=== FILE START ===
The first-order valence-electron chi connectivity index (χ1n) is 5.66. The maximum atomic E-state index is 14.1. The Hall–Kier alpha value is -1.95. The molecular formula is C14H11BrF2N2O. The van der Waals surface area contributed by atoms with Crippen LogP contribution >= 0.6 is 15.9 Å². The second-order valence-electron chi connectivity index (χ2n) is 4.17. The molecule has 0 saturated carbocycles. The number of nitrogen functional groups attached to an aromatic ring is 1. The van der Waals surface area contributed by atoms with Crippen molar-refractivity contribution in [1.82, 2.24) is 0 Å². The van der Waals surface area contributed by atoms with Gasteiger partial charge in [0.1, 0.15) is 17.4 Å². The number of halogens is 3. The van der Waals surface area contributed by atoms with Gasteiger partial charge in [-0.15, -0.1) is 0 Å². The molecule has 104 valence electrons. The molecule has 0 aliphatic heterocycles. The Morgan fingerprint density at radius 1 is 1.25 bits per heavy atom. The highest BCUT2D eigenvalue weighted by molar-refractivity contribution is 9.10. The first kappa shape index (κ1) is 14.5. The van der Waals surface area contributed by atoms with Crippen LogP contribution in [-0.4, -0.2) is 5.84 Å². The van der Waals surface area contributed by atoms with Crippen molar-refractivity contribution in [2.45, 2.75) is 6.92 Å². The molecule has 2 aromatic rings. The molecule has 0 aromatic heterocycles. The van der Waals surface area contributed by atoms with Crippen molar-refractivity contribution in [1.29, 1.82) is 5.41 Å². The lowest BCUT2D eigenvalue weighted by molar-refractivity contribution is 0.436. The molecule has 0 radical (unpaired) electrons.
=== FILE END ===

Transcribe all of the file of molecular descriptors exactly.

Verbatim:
The first-order valence-electron chi connectivity index (χ1n) is 5.66. The maximum atomic E-state index is 14.1. The Hall–Kier alpha value is -1.95. The molecular formula is C14H11BrF2N2O. The van der Waals surface area contributed by atoms with Crippen LogP contribution >= 0.6 is 15.9 Å². The second-order valence-electron chi connectivity index (χ2n) is 4.17. The molecule has 0 saturated carbocycles. The number of nitrogen functional groups attached to an aromatic ring is 1. The van der Waals surface area contributed by atoms with Crippen molar-refractivity contribution in [1.82, 2.24) is 0 Å². The van der Waals surface area contributed by atoms with Gasteiger partial charge in [0.1, 0.15) is 17.4 Å². The number of halogens is 3. The van der Waals surface area contributed by atoms with Gasteiger partial charge in [-0.15, -0.1) is 0 Å². The molecule has 104 valence electrons. The molecule has 0 aliphatic heterocycles. The Morgan fingerprint density at radius 1 is 1.25 bits per heavy atom. The highest BCUT2D eigenvalue weighted by molar-refractivity contribution is 9.10. The first kappa shape index (κ1) is 14.5. The van der Waals surface area contributed by atoms with Crippen LogP contribution in [-0.4, -0.2) is 5.84 Å². The van der Waals surface area contributed by atoms with Crippen molar-refractivity contribution in [2.45, 2.75) is 6.92 Å². The molecule has 2 aromatic rings. The molecule has 0 aromatic heterocycles. The van der Waals surface area contributed by atoms with Crippen molar-refractivity contribution in [1.29, 1.82) is 5.41 Å². The lowest BCUT2D eigenvalue weighted by molar-refractivity contribution is 0.436. The molecule has 0 radical (unpaired) electrons.